TU investigating forensics team, coach
University administrators are currently investigating accusations levied by Leaders of a Beautiful Struggle involving the Towson University Forensics Team, which is ranked in the top 20 teams in the country.
Over the summer, the University removed Head Debate Coach Stephen Davis from his position after members of the debate team met with the president’s office to address allegations of verbal abuse, as first published by LBS.
In a Towerlight interview, Co-captain of the debate team Ameena Ruffin said Davis verbally abused members of the team, personally insulting individual members and their debating skills and often losing his temper under pressure.
During one trip, Ruffin said, Davis threw a 25-pound storage container at her debate partner.
“There were no set limitations on what he could and couldn’t do,” Ruffin said. “There were no checks.”
Davis declined to comment for this story.
Under Davis, the team was successful at a number of competitions. At the National Debate Tournament in April, the team finished in the top 16 teams. In January, Ruffin finished as the top speaker at a tournament at the University of Texas-Dallas, and last October, the team won the 44th Annual West Point Debate Tournament.
At the end of the spring semester, Ruffin said, she and the other members of the team approached Jennifer Potter, the head of the Towson University Forensics program. Ruffin said that Potter, who is also Davis’s wife, declined to act.
Ruffin added that Potter threatened the team with a loss of scholarships and a loss of travel permission if they continued to bring up complaints about Davis’s behavior.
Potter could not be reached for comment.
Ruffin said members of the team then contacted Cynthia Cooper, chair of the communications department at Towson, and the Provost’s office, but received no clear answers.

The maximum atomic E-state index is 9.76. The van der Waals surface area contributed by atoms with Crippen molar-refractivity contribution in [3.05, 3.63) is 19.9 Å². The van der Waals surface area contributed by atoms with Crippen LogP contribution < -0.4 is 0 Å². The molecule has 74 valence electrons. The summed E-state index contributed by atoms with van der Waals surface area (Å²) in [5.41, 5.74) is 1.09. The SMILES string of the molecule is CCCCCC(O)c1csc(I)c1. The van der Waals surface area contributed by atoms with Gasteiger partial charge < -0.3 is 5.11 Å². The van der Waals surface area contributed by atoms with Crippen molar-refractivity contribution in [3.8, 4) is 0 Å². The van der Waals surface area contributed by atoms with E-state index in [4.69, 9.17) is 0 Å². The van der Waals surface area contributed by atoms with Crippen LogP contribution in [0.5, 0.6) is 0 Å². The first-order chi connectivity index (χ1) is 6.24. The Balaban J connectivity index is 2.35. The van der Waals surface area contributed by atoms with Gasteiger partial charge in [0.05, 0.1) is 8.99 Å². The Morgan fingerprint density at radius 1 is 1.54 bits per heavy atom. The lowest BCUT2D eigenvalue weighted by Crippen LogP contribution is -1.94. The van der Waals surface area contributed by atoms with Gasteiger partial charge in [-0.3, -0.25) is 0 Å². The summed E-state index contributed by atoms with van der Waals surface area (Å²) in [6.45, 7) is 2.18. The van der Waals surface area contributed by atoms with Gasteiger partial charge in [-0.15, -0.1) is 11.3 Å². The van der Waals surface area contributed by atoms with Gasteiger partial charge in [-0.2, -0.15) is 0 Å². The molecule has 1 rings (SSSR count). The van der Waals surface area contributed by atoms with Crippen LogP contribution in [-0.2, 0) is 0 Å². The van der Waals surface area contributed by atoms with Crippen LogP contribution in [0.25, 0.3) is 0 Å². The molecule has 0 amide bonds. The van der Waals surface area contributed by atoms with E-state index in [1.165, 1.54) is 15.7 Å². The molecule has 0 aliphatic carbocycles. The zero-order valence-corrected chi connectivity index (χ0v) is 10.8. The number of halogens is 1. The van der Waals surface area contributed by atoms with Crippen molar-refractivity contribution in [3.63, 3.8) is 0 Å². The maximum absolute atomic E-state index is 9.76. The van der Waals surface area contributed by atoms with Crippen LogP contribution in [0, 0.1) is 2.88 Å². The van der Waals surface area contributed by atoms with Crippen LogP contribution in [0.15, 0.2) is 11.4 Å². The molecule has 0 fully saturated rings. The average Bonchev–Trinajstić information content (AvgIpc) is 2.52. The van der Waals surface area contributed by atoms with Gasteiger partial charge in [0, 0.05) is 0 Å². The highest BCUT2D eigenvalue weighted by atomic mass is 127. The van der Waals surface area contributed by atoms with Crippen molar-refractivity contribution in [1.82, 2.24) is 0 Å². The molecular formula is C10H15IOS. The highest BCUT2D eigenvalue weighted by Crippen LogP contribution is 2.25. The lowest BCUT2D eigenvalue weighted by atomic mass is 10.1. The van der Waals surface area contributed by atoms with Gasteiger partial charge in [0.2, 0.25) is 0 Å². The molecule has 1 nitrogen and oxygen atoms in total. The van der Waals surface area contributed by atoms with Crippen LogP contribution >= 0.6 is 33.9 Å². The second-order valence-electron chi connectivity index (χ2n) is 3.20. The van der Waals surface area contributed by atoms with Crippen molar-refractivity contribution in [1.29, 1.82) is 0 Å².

In an email to The Towerlight, Cooper said the “…University is working to resolve this academic issue.”
The team also met with Victor Collins, the assistant vice president for student diversity.
Collins set up a meeting with the president’s office between the debate team and Assistant to the President for Diversity and Equal Opportunity Debbie Seeberger and Fair Practices Officer Dan Leonard.
Leonard and Seeberger informed the team that Davis and Potter would both be removed from their positions, according to Ruffin.
While Davis was dismissed and Potter’s office was moved out of the debate team’s room, Potter still has control over the group’s budget, team Co-captain Kevin Whitley said.
In a statement released by the University, Provost Timothy Chandler said, “We appreciate the concerns that have been expressed regarding the forensics program’s speech and debate team. We are proud of this academic program’s success, which has enabled the team to become one of the best in the country. The division of academic affairs is examining the concerns, taking into account the university’s policies and procedures, to ensure that all parties involved are being treated fairly and consistently.”
Director of Communications and Media Relations for the University Ray Feldmann emphasized that the situation is ongoing, and the University will continue to investigate the situation and will release more information as it becomes available.